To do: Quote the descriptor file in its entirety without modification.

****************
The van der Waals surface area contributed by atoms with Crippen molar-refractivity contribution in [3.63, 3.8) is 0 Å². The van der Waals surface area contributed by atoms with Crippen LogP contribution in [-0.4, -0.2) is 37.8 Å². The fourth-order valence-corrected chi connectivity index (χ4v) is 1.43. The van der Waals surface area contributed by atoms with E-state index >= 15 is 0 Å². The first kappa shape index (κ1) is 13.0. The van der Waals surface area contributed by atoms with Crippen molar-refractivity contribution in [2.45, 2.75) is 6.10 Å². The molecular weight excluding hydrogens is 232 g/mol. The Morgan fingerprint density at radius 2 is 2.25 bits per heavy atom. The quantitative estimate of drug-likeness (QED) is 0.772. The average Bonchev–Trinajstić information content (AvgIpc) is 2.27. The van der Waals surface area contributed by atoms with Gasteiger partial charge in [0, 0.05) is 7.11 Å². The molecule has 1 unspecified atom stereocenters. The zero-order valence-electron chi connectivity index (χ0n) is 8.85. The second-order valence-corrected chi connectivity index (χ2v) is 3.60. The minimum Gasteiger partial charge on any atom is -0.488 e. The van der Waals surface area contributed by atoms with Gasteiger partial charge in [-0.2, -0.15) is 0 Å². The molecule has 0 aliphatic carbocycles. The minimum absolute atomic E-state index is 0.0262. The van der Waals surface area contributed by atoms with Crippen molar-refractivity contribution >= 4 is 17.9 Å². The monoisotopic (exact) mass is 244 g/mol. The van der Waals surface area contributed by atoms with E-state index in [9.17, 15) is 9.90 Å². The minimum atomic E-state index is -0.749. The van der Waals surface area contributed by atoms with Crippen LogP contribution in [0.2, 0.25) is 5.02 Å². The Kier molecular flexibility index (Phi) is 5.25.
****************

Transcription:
The van der Waals surface area contributed by atoms with Crippen molar-refractivity contribution in [3.63, 3.8) is 0 Å². The van der Waals surface area contributed by atoms with Crippen LogP contribution in [-0.4, -0.2) is 37.8 Å². The fourth-order valence-corrected chi connectivity index (χ4v) is 1.43. The van der Waals surface area contributed by atoms with E-state index >= 15 is 0 Å². The first kappa shape index (κ1) is 13.0. The van der Waals surface area contributed by atoms with Crippen molar-refractivity contribution in [2.45, 2.75) is 6.10 Å². The molecular weight excluding hydrogens is 232 g/mol. The Morgan fingerprint density at radius 2 is 2.25 bits per heavy atom. The quantitative estimate of drug-likeness (QED) is 0.772. The average Bonchev–Trinajstić information content (AvgIpc) is 2.27. The van der Waals surface area contributed by atoms with Gasteiger partial charge in [0, 0.05) is 7.11 Å². The molecule has 1 unspecified atom stereocenters. The zero-order valence-electron chi connectivity index (χ0n) is 8.85. The second-order valence-corrected chi connectivity index (χ2v) is 3.60. The minimum Gasteiger partial charge on any atom is -0.488 e. The van der Waals surface area contributed by atoms with Gasteiger partial charge in [-0.2, -0.15) is 0 Å². The molecule has 0 aliphatic carbocycles. The minimum absolute atomic E-state index is 0.0262. The van der Waals surface area contributed by atoms with Crippen molar-refractivity contribution >= 4 is 17.9 Å². The monoisotopic (exact) mass is 244 g/mol. The van der Waals surface area contributed by atoms with E-state index in [9.17, 15) is 9.90 Å². The minimum atomic E-state index is -0.749. The van der Waals surface area contributed by atoms with Crippen LogP contribution in [0.2, 0.25) is 5.02 Å². The Kier molecular flexibility index (Phi) is 5.25.